“Fanun ruin” (“To call bones”, translated from Tetum into Portuguese) is, according to the artist, a reflection of the colonial past and its impact on the present, aiming to linger around issues of memory, identity and grief.

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The creator, who works in Portugal, Guinea-Bissau and São Tomé and Príncipe, openly asked several questions on stage: “What were the faces of the dismembered bodies? Where are the remains of the bodies? When were the stolen bones? Who is waiting for them? Who wants to forget?

Angolan-born author Djaimilia Pereira de Almeida, representative of literature on race and identity, particularly the novels “Essay Hare” and “Luanda, Lisboa, Paraiso”, also cites evidence that signs of colonialism persist in the present. , and he likes to call them “open wounds,” “rewriting history, to a limited extent” that's possible.

“It would be good if what we wrote in the books changed the course of things, but I still feel optimistic that it is important to do collective work in the sense of this change. But civic”, he argues.

Regarding the notion that Portuguese colonialism was gentler than others, the author rejects it outright, insisting that “there is no colonialism without violence” and that it is “a myth, as some believe.”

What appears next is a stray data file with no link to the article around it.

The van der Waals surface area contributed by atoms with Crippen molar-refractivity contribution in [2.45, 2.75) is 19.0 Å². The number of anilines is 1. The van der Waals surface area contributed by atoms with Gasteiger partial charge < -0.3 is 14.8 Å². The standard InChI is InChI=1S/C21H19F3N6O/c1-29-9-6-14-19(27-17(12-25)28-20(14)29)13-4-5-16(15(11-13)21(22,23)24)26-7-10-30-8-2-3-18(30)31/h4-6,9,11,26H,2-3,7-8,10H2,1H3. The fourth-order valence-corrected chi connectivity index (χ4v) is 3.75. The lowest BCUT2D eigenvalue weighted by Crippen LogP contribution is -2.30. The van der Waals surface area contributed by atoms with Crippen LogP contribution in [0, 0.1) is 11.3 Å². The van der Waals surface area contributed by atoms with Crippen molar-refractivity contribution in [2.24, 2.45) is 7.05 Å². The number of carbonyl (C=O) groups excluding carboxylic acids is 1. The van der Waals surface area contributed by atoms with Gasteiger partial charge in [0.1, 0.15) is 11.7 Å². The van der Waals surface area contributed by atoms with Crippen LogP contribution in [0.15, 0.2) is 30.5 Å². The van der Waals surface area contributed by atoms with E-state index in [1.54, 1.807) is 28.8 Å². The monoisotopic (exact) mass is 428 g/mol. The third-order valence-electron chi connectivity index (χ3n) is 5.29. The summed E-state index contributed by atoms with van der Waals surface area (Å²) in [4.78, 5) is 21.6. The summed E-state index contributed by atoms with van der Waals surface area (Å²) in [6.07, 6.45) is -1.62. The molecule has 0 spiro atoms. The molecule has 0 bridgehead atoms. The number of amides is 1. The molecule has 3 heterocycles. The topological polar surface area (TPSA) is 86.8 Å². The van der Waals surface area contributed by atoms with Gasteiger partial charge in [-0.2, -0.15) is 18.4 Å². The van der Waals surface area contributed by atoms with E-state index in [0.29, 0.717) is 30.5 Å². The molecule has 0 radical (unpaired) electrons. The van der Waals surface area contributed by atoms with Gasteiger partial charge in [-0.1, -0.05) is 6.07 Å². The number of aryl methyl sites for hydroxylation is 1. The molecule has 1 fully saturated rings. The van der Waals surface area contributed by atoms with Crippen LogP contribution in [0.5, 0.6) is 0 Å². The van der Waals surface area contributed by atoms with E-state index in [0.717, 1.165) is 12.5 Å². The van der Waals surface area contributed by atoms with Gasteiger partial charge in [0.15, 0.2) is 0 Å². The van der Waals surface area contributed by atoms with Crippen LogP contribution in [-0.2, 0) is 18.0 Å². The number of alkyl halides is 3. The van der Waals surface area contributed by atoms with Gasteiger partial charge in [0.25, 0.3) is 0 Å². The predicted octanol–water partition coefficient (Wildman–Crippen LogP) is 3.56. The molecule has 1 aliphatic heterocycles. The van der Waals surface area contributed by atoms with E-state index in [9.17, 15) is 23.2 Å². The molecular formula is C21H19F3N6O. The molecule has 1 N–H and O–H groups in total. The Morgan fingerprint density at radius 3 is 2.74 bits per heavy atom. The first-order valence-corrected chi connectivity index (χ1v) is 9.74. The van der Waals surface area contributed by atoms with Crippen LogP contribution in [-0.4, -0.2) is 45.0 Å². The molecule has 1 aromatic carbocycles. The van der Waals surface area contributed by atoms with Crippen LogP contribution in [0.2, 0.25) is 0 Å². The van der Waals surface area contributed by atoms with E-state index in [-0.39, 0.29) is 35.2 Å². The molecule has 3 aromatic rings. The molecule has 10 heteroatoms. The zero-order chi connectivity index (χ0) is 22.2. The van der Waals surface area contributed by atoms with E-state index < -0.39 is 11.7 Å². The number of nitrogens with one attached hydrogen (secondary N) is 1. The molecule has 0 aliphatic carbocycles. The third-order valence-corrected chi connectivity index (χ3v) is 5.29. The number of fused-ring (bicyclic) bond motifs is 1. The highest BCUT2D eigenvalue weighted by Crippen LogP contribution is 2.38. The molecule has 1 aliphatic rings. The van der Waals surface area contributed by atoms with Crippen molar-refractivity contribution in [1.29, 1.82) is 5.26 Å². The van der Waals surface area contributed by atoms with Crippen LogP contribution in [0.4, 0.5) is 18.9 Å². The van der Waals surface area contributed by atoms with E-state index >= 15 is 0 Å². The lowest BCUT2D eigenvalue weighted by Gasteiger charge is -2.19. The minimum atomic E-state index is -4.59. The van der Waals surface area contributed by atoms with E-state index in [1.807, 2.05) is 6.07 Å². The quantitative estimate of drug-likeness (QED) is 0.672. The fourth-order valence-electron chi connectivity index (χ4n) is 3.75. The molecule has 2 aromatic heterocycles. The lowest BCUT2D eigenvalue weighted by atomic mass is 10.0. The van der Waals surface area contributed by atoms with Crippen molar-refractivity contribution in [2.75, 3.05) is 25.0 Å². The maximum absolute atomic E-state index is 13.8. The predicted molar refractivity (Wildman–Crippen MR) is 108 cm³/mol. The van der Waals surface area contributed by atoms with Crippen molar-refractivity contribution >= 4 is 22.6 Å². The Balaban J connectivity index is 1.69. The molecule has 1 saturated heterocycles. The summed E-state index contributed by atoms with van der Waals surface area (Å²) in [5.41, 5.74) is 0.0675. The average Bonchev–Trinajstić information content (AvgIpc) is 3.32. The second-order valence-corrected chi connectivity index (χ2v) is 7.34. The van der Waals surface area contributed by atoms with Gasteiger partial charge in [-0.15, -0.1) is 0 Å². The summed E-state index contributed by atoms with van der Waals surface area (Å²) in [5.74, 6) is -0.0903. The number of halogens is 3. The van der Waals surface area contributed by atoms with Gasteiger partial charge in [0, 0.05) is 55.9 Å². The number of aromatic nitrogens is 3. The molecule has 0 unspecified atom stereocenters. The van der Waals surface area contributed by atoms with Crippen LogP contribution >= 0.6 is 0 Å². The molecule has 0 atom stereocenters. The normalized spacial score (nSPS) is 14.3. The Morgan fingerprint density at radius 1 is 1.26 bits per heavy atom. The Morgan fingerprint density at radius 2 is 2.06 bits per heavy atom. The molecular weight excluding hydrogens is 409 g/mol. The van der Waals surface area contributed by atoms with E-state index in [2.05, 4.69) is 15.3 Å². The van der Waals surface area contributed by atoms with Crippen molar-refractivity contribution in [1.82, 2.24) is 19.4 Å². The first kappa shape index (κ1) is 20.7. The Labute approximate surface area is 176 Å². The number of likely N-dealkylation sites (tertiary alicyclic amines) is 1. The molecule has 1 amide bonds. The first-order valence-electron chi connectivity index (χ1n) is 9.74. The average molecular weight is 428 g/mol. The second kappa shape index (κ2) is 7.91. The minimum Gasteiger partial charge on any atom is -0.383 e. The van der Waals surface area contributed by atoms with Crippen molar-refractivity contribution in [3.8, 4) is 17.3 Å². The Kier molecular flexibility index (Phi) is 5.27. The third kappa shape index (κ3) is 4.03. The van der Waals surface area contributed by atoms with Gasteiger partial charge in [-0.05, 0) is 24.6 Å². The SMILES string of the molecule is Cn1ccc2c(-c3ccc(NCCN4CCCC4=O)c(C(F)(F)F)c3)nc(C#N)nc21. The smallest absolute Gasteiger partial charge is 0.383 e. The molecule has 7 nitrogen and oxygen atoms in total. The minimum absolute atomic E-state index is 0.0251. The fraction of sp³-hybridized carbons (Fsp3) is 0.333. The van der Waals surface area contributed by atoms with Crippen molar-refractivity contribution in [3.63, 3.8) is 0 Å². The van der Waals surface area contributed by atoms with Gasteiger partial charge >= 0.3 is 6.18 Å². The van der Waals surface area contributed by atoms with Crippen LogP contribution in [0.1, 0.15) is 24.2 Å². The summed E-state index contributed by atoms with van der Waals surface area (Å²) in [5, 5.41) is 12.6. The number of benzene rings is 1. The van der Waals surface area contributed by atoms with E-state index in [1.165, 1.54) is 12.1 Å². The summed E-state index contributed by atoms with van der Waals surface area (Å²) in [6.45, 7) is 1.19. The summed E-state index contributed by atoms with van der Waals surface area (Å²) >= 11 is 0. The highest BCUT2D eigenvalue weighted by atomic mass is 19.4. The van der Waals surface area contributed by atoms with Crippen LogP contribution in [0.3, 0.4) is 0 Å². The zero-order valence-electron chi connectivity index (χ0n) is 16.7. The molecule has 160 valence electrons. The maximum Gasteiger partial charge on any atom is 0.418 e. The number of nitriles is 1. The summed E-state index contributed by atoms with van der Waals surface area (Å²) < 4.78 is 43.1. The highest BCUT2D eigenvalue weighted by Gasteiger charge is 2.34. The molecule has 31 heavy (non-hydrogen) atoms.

Gisela Casimiro, a writer, activist and artist born in Guinea-Bissau, has a similar opinion, for whom the topic is “not open to debate” and, if there is a hierarchy of colonialism, “Portugal would be in the first or best places. “, a widely documented fact.

“Unfortunately, a crystallized idea persists, the misinformation and romanticization of colonialism. People deny this colonial legacy or justify what they don't have,” argues the author of “Estendaise,” “colonial imagination” and “colonial fantasy” that “conquer one's own superiority and subjugation of others and Childbirth” is not real, but “something people learned in history books, which has not been updated with the truth to this day.”

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No mood. Delma tells Twain: “When I go to Angola I feel that the Portuguese have a very colonial attitude. They have an attitude of 'I'm here to show you how it is,' 'I'm in charge.' We, the Portuguese, will teach you how to live and be in your proposed land.” .

“I see this on a daily basis here in Portugal”, continues the rapper, who has a degree in African studies. “I live here and I can tell if I see something bad, the first thing they tell me is I'm not from here. [Mas] I am here because they paved the way. Findings – in quotation marks – they are very happy for this glory, but they forget that Diogo Gao and all these people are the ones who paved the way for me to be here.”

Researcher Nuno Crespo, director of the School of Arts of the Catholic University of Porto (UCP), said that 50 years after April 25, “there is still a great deal of work to be done, not only in approaching colonialism. The process and decolonization, but also integrating other societies into our own present society.”

Nuno Crespo, who spoke with Lusa at the start of the cycle “It wasn't Cabral: Rethinking silences and omissions,” asserted this week: “We have very little awareness of the violence with which the Portuguese colonial project was created.”